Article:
Volume 15 Supplement 1

31st International Symposium on Intensive Care and Emergency Medicine

Open Access

Characteristics of Outreach patients that received end-of-life counseling

  • K Kyeremanteng1,
  • RP Patel1 and
  • EF Fitzgibbon1
Critical Care201115(Suppl 1):P518

https://doi.org/10.1186/cc9938

Published: 1 March 2011

Introduction

Approximately 20 to 30% of ICU patients are palliated in the ICU. Many of these patients have not had goals of care discussions prior to being admitted to the ICU. Several of these patients may have prolonged courses that can cause anguish for patients and their families and may have been prevented if goals of care discussions occurred earlier. There has been increasing evidence that palliative care involvement in critical care improves outcomes such as quality of end-of-life care [1], decreased length of stay [2] and better pain and symptom management [3]. No studies have looked at medical emergency teams/Outreach with respect to palliative care and end-of-life care. We performed a retrospective descriptive study looking at the characteristics of Outreach patients who received end-of-life counseling (EOLC).

Methods

We evaluated 80 patients from The Ottawa Hospital General campus that were seen by Outreach and received EOLC in 2007. From the Outreach database and the hospital computerized health record system, we obtained patient demographics and medical information such as admission diagnosis and reason for Outreach call. We compared these patients with ones that did not receive EOLC. We also subdivided the patients that received EOLC into patients that were successfully palliated versus ones that were not palliated and compared patient characteristics.

Results

Twenty-one percent of all Outreach patients received EOLC in 2007. Comparing patients that received EOLC with those with no EOLC, mean age was 72.3 ± 11.5 versus 68.9 ± 17.6 (mean ± SD). Fifty-two percent had cancer versus 38%. Dementia was involved in 17% of EOLC patients versus 8% in non-EOLC patients. Length of stay (LOS) was 26.3 ± 26.1 days versus 34 ± 30.7. Admission to Oncology/Hematology/Radiation Oncology was 33% in the EOLC group compared with 20%. The proportion of patients seen during the day was 49% versus 64%. Call indication was mostly respiratory in the EOLC group (53% vs. 32%). Sex, number of co-morbidities, days admitted prior to Outreach call and admission diagnosis were similar in both groups. Amongst the patients that received EOLC, 49% were palliated and 51% were not palliated. Patient characteristics were similar in these two groups. (t-Score testing is pending.)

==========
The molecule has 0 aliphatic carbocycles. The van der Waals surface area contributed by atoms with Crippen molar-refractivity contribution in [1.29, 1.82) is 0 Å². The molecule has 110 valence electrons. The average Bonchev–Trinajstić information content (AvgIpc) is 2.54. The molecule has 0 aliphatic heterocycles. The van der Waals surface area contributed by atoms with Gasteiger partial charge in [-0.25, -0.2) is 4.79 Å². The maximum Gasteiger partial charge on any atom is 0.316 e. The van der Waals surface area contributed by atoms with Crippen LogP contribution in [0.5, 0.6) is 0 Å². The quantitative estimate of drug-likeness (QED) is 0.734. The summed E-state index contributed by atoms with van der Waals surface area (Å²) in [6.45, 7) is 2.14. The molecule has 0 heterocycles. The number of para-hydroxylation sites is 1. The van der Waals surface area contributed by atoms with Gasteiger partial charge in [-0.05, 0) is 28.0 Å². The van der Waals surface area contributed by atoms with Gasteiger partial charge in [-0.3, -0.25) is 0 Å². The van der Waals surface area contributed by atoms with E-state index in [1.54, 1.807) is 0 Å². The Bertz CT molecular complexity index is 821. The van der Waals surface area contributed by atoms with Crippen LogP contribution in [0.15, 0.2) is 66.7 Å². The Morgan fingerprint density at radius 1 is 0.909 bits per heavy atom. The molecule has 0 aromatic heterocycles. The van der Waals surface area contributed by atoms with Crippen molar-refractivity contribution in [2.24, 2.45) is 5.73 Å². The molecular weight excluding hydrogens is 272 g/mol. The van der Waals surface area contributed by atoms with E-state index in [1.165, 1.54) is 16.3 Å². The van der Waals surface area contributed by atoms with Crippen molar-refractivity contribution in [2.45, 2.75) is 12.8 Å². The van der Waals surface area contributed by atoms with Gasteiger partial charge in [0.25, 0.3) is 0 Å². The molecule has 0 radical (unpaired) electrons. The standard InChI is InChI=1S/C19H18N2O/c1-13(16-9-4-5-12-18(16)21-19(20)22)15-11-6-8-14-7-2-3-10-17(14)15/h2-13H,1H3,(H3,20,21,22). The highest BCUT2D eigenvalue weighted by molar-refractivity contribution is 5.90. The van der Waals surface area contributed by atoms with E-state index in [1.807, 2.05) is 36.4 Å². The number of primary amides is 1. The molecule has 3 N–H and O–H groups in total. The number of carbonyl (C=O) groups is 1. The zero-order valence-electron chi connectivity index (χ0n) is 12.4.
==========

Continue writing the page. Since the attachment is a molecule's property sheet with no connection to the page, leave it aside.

Conclusions

At our tertiary center, the Outreach patients that receive EOLC tend to be older, admitted for respiratory illness and have a diagnosis of cancer.

Authors’ Affiliations

(1)
The Ottawa Hospital

References

  1. Campbell ML, Guzman JA: Impact of a proactive approach to improve end-of-life care in a medical ICU. Chest 2003, 123: 266-271.View ArticlePubMedGoogle Scholar
  2. Norton SA, Hogan LA, Holloway RG, et al.: Proactive palliative care in the medical intensive care unit: effects on length of stay for selected high-risk patients. Crit Care Med 2007, 35: 1530-1535.View ArticlePubMedGoogle Scholar
  3. Delgado-Guay M, Parsons HA, Li Z, et al.: Symptom distress in advanced cancer patients with anxiety and depression in the palliative care setting. Support Care Cancer 2009, 17: 573-579.View ArticlePubMedGoogle Scholar

Copyright

© Kyeremanteng et al. 2011

This article is published under license to BioMed Central Ltd. This is an Open Access article distributed under the terms of the Creative Commons Attribution License (http://creativecommons.org/licenses/by/2.0), which permits unrestricted use, distribution, and reproduction in any medium, provided the original work is properly cited.

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